After a crisis, trust and common values can inspire the organization to be rebuilt stronger, more resilient, and further committed to its purpose. That, in turn, will allow the organization to harness collective action and lead to more confident and competent decision making across the organization for the long term. The legacy of having applied those values to support the global community during a crisis will go a long way in building greater trust among customers and employees as well as a positive legacy in society.
Vitality: Fostering an environment of optimism, well-being, and perseverance
During a crisis, a focus on vitality—which can include physical health and well-being as well as spirit and determination—is crucial. COVID-19 is both a physical and mental threat. People are challenged with completely overhauling how they manage their daily lives, interact with friends and family, and maintain their professional responsibilities in new working conditions. These stressors, while significant, pale in comparison to the stress of protecting against, being ill with, or recovering from the virus. Leaders insisting on employees working while sick or injured tends to lead to longer recovery times and poorer productivity; more importantly, that sends the wrong message throughout an organization’s culture.3 To safeguard vitality during the crisis, leaders need to ensure—and model—balanced and flexible work schedules, extend benefits and make existing ones accessible, and foster a culture of trust, resilience, and optimism. On the personal level, some leaders have implemented strict lunch hours and others have emphasized flexible work schedules for people managing childcare and homeschooling.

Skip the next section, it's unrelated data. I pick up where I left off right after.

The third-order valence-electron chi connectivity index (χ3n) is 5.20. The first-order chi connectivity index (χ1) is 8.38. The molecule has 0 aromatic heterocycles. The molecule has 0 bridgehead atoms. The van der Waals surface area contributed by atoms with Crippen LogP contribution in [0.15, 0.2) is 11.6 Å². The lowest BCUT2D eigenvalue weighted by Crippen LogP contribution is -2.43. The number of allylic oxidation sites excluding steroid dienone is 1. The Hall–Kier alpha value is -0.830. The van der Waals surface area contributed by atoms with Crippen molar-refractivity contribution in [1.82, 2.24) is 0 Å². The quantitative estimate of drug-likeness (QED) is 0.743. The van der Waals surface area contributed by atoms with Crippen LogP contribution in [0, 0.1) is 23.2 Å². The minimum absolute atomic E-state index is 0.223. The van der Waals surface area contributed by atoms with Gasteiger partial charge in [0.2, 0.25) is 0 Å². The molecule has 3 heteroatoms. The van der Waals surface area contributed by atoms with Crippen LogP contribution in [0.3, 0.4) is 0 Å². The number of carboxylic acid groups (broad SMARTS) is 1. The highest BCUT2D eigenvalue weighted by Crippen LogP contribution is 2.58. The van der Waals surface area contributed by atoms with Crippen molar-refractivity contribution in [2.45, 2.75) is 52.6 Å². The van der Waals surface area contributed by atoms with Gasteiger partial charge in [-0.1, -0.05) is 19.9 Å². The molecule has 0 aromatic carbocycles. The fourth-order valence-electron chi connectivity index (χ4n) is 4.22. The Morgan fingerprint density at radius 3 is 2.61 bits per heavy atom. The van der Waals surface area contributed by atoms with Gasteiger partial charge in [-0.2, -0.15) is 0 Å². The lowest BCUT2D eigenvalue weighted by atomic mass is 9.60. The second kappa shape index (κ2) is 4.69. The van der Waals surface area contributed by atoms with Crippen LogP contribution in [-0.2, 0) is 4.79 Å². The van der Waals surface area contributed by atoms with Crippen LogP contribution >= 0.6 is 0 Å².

As governments slowly start to reopen business and some normal work operations resume, it’s important that leaders continue to be flexible in safeguarding the health of their employees and making them feel comfortable. Transparent communication is key to helping employees understand that their choices are being respected and that they’re not being forced into unsafe situations.
Ensuring employees understand their benefits and how to access them is another critical element of safeguarding health. Many organizations have extended mental-health benefits and rapidly organized pandemic-specific health benefits. At some organizations, this includes providing healthcare coverage for workers they have laid off, which is reassuring both for the laid-off workers (many of whom leaders hope to rehire) and for employees who are still working. Throughout all of this, human resources leaders have been at the forefront of managing employees’ health and finding ways to create greater bandwidth within the organization.
Vitality can also be strengthened by cultivating employees’ sense of hope and optimism, which are closely linked and related to higher employee performance, job satisfaction, and organizational commitment.4 Employees who feel positive about their company’s future are more likely to put in the hard work to push past obstacles and create that future. Leaders can raise their employees’ spirits, and therefore perseverance, by expressing their own hopefulness. Additionally, sharing stories of past obstacles that the organization has overcome and transparent communications about the present and the future all help to boost employee energy. Applying these flexible and empathetic practices for vitality after a crisis can contribute to a healthier workforce in the long term—creating greater trust that leadership has employees’ best interests in mind and more confidence in the organization’s ability to persevere in the future.
Connection: Creating supportive networks and collaboration through high-quality relationships, empathy, and authenticity